The above quote from Hankins by itself is not satisfactory, but the full career of Bessarion must be taken into account. For the converted Cardinal Bessarion was not only Nicholas V’s papal legate sent to govern Bologna from 1450-1455, but was subsequently elevated to being the Latin Patriarch of Constantinople in 1463, a title he kept until his death in 1472 (and in a sense he was the Byzantine “pope” since Constantinople had fallen to the Turks). Surely Bologna would have looked on Bessarion’s subsequent success with civic pride given his fairly long five year office in their city. Given the 1464 wedding date of Giovanni II Bentivoglio/Ginerva Sforza, preceded by Bessarion's elevation the year before to the Latin Patriarch of Constantinople, we have a year that leaps out at us - 1464 - for cause of special celebration and the creation of something like Tarocchino Bolognese (and note the papal action in the year of the wedding in 1464, when Giovanni II Bentivoglio obtained from Pope Paul II - with special pleading through Bessarion?- the privilege to be considered perpetual head of the city's Senate; again, figurative "Emperor".).
It should also be noted that there was an Ecumenical Patriarchate of Constantinople, in "Constantinople"/Istanbul, but that position couldn’t help but be regarded with suspicion as the position was appointed by Mehmed II in 1454 as a means of controlling the city and environs after he conquered it in 1453 (the calls for crusades to retake the city were unending in the West and a puppet Orthodox leader, Gennadios II Scholarios in this case, was simply an annoyance, thus the more important role in the West of an “Orthodox Pope” in the office of Latin Patriarch of Constantinople, that was pro-crusade). Thus there is no need to explain the Bolognese "Papi" by way of the Council of Florence (and a supposed ur-tarot connection to it).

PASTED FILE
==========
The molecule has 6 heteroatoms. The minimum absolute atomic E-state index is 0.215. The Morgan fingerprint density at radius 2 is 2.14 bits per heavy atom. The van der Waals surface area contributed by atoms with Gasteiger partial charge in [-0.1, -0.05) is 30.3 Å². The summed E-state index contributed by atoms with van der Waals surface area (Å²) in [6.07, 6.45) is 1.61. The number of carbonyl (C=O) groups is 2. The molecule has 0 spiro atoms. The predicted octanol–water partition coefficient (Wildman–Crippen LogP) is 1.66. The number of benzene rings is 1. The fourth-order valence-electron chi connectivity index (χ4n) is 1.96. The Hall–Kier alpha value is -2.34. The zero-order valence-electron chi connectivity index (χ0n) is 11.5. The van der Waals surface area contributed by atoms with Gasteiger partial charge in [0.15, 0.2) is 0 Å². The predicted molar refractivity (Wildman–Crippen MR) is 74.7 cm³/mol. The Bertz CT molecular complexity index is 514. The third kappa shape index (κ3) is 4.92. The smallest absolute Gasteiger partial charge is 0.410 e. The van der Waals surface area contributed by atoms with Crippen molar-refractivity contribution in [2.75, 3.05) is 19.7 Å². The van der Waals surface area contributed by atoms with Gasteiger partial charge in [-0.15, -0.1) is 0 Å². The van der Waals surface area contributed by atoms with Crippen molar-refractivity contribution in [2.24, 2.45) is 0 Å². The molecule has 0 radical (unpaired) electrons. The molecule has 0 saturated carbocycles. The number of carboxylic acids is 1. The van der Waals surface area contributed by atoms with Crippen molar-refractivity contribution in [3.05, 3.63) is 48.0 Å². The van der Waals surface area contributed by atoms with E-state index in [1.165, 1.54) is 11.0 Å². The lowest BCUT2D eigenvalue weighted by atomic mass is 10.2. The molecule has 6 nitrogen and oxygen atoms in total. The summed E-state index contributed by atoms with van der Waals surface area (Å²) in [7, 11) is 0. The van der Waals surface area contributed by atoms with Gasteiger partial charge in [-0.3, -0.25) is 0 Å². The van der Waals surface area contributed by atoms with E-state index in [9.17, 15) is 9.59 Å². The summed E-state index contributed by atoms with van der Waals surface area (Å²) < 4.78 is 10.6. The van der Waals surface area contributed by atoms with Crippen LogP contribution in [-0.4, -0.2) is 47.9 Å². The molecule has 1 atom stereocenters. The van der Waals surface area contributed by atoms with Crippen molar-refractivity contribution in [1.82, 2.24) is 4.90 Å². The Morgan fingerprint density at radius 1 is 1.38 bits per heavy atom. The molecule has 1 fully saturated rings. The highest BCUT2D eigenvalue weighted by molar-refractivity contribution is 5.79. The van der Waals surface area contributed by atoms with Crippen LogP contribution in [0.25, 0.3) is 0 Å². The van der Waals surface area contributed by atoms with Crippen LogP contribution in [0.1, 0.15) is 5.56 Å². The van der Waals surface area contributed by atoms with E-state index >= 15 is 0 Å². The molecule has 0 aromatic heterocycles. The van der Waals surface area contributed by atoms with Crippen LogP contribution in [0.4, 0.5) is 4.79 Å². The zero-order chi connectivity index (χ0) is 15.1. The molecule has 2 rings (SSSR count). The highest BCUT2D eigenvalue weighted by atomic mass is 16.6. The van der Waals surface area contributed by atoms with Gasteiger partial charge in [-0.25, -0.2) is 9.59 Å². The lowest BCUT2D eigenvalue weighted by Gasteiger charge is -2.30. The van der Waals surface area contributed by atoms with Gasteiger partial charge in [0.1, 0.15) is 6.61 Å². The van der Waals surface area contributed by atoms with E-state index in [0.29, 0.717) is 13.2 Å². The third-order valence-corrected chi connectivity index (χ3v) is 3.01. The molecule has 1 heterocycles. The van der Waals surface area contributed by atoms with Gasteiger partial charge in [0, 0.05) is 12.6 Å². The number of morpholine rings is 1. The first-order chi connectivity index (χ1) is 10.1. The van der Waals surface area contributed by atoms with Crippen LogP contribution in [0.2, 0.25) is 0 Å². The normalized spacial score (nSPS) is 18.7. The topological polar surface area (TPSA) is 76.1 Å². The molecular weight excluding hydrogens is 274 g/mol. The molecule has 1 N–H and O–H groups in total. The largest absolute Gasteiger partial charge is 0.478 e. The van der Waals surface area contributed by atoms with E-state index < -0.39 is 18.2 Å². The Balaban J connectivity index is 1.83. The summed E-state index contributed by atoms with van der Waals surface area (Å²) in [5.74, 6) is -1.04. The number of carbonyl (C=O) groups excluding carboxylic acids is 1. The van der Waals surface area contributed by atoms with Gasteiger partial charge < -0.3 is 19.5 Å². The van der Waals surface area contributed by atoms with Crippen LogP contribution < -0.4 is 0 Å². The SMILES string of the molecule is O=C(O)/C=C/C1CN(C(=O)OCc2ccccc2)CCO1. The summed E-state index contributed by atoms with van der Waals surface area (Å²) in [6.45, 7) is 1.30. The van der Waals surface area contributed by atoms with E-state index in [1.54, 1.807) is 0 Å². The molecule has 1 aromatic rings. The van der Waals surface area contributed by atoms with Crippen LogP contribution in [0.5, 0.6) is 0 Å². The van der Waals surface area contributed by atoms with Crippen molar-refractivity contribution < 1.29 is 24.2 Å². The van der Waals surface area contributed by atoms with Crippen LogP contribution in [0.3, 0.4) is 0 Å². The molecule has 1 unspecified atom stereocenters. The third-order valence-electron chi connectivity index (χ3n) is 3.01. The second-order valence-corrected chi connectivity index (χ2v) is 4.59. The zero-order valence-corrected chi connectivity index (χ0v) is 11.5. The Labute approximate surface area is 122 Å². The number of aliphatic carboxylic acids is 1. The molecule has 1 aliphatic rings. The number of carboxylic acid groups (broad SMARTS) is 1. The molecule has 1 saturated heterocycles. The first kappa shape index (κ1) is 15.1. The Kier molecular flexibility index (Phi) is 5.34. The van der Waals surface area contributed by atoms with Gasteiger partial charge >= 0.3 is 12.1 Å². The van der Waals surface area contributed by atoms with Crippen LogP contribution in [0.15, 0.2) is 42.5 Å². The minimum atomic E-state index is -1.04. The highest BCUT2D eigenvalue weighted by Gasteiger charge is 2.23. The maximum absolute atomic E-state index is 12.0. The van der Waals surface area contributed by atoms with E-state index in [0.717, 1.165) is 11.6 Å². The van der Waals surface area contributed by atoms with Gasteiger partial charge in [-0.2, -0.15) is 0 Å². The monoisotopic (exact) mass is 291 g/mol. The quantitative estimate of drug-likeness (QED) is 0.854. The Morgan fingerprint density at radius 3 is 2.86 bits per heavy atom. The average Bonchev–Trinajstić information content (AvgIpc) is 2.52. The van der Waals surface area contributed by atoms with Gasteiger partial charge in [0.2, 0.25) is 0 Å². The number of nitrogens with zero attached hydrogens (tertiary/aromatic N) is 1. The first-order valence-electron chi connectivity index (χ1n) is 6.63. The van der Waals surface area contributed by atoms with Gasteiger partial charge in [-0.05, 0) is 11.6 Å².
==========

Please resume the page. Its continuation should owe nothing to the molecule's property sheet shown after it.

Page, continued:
viewtopic.php?f=11&t=1154&hilit=Bessari ... &start=190
Finally, if everyone knew what the East/Greek/Byzantine Emperor and Pope/Patriarch looked like (hell the Patriarch died in Florence), why not simply show two of the Papi in Byzantine garb, instead of focusing on facial hair as the means of discriminating among them?
Given the existence of the c. 1441 Empress and c. 1450 Popess/Ecclesia (replacing the 1441 Faith), isn't it much likelier that 2 of the papi were in turn replacements, one of which was of this misinterpreted 'Ecclesia' as popess (even specifically as pope Joan)?